Conference round-up

Conferences are a great opportunity to let colleagues know about the work we’re doing, and also to see what research is going on in other labs. They’re a chance to catch up with colleagues that we usually only interact with electronically, and to meet potential new collaborators. This year’s conference season has been a busy one for the Lyman crew, with ten presentations at three meetings, and two student competition award winners at two meetings.

Here’s where we went and what we talked about this year:

Ecological Society of America (Austin, TX, August)

Terry Wheeler and Anna Solecki made the trip to the sweltering heat of Texas. The newly formed ESA Natural History Section was a busy group at this meeting, along with the Natural History Network, who shared a booth with the Section about the Natural Histories Project. Check this out for great conversations on the state of, and the future of, natural history. Terry gave a talk on the role of natural history collections in ecology and management as part of a symposium on Natural History, and Anna presented a poster on her joint project with fellow Lymanites Meagan Blair, Amélie Grégoire Taillefer, Sabrina Rochefort and Terry Wheeler on seasonal activity of subarctic flies in Kugluktuk, Nunavut.

Entomological Society of Canada (Halifax, NS, November)

Things were much cooler in Halifax in November, where a big influx of people from both the Lyman Museum and Chris Buddle’s lab ensured that McGill and the Northern Biodiversity Program would be front and centre. Meagan Blair gave a talk on ecological patterns of northern Scathophagid flies, and Postdoc Laura Timms looked at 50 years of change in ichneumonid parasitoids on Ellesmere Island. Katie Sim (co-supervised by Terry and Chris Buddle) gave a poster on population genetics and morphology of northern wolf spiders and Terry Wheeler presented some joint work with Anna Solecki and Jinjing Wang on the Chloropidae (grass flies) of Churchill Manitoba. Katie’s poster won the President’s Prize for the best student poster at the meeting. Congratulations to Katie and all the Lymanites. Chris Buddle’s lab also took home two second place awards in the student talk sessions, so McGill was definitely a force to be reckoned with at this meeting.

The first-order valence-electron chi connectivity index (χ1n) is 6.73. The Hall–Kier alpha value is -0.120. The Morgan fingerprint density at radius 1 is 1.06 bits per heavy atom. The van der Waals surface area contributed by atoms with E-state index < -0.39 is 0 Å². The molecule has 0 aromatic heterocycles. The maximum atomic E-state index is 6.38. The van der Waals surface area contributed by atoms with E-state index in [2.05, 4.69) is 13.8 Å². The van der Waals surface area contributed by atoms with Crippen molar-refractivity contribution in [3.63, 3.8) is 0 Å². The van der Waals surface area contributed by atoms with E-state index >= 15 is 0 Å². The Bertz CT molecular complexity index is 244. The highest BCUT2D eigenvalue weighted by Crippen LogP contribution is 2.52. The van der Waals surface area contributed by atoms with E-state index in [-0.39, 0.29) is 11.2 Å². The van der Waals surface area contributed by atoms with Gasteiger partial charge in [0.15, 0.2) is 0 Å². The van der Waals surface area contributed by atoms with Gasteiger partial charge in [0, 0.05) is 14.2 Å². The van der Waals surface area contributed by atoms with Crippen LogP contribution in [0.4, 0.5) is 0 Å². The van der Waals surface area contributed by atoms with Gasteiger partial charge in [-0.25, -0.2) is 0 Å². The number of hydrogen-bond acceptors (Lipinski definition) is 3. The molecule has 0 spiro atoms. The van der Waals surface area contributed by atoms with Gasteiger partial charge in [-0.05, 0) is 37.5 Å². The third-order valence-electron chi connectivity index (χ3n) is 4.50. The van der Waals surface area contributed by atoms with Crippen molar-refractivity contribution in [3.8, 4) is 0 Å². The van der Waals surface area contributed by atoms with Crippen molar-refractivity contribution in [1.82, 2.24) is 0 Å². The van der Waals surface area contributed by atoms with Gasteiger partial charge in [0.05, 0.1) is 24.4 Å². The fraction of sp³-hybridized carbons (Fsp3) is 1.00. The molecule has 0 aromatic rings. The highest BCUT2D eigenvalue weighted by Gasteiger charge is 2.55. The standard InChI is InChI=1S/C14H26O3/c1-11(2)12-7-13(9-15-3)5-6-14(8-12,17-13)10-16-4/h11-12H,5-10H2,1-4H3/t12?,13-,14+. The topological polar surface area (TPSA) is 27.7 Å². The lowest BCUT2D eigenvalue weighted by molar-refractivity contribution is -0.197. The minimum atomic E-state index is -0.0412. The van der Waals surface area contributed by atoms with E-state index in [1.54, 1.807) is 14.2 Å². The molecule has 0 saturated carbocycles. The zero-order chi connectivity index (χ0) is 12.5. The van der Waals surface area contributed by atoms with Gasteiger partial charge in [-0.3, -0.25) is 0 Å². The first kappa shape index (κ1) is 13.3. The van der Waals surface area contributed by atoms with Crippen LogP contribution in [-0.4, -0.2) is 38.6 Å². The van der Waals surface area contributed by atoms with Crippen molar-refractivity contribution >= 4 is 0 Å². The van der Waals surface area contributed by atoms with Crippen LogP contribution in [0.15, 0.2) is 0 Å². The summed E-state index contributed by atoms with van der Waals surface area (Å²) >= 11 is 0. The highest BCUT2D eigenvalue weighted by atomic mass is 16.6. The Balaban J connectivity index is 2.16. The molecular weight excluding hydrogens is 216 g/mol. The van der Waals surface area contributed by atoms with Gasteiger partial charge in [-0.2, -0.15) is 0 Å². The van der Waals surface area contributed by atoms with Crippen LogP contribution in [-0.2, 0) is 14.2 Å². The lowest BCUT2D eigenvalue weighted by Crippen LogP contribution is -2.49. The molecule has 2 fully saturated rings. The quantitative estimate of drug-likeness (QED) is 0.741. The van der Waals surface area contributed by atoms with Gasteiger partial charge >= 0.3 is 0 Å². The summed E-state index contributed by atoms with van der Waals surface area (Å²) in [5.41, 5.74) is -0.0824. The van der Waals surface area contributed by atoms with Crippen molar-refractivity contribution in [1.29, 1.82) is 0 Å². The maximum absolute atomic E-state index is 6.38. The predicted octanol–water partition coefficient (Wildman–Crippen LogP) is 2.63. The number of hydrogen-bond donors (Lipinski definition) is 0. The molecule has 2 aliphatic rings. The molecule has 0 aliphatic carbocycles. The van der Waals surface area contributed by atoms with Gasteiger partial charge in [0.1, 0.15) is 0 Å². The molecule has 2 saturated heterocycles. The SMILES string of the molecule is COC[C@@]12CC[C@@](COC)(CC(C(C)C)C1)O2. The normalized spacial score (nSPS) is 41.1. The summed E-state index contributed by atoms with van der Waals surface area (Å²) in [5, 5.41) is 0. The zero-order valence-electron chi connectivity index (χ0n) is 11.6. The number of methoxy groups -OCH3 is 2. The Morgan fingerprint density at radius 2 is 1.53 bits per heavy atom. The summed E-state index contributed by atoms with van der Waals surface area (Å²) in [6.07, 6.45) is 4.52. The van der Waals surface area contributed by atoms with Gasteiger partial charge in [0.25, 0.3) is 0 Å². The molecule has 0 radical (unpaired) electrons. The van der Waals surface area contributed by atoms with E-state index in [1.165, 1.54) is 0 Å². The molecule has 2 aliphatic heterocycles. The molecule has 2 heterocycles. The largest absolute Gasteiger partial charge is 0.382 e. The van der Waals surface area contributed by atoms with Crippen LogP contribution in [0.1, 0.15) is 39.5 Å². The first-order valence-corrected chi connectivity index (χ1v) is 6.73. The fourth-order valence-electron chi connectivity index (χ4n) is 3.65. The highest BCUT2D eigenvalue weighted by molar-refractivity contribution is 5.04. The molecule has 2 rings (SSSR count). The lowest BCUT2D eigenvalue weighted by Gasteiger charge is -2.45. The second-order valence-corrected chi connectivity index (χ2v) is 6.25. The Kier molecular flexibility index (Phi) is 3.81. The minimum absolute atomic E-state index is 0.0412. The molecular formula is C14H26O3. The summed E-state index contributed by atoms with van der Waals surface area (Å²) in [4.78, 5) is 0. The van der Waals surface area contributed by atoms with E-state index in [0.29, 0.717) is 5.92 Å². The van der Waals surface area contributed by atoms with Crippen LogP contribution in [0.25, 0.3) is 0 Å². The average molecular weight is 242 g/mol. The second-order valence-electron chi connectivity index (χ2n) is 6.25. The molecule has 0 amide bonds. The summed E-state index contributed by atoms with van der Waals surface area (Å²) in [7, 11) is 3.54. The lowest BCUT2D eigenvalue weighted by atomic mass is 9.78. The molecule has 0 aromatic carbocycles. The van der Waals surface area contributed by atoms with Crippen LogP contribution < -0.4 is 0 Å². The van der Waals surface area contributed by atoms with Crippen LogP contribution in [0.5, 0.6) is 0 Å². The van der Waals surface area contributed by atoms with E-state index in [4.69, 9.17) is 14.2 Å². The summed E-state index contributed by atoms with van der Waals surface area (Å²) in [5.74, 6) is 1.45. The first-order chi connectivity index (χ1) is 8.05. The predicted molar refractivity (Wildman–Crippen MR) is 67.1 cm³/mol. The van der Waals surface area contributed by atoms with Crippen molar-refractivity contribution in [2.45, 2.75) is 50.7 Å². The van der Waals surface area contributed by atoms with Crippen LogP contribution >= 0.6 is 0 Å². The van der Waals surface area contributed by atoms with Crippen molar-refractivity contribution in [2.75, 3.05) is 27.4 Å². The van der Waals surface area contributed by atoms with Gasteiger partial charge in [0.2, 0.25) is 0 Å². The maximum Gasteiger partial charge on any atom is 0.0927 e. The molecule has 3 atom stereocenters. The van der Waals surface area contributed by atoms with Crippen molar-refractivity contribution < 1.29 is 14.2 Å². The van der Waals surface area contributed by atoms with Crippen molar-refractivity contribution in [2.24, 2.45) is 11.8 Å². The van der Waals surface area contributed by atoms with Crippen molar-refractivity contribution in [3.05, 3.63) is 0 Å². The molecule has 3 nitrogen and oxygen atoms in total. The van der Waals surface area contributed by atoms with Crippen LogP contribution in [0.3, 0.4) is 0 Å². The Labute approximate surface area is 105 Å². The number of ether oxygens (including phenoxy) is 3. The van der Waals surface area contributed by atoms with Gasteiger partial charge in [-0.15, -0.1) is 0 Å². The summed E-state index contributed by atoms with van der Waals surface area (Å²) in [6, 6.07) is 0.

Entomological Society of America (Reno, NV, November)

Four days after ESC wrapped up, some of us were off again for the EntSoc meetings in Reno. Most people call this one “ESA” but given that we often go to both this meeting and the other ESA (Ecological Society of America) meeting each year we needed a quick’n’dirty way to distinguish the two in lab conversations, so “EntSoc” was born. Terry Wheeler and Laura Timms went to both meetings to give presentations on diversity of arctic chloropid flies and ichneumonids, respectively. Anna Solecki and Alyssa MacLeod also came along to EntSoc where they gave posters on phenology of subarctic Diptera, and the patterns of diversity and species turnover in alpine meadow Diptera, respectively. And once again, we came away with a prize – Anna won the President’s Prize in a poster competition in Systematics, Evolution and Biodiversity. This is the fourth time in five years that a Lyman student has taken an award at the EntSoc meeting (Amélie Grégoire Taillefer for her poster in 2007, Julia Mlynarek for a poster in 2008 and for a talk in 2009, and Anna Solecki this year). Congratulations to Anna (and co-authors Meagan, Amélie and Sabrina!) for a very nice piece of ecological research.

Now that conference season 2011 has wrapped up, we can start turning some of these great results into manuscripts. Plus the abstract deadline for ESA is only three months away . . .


About terry wheeler

professor, museum director, entomologist, ecologist, naturalist
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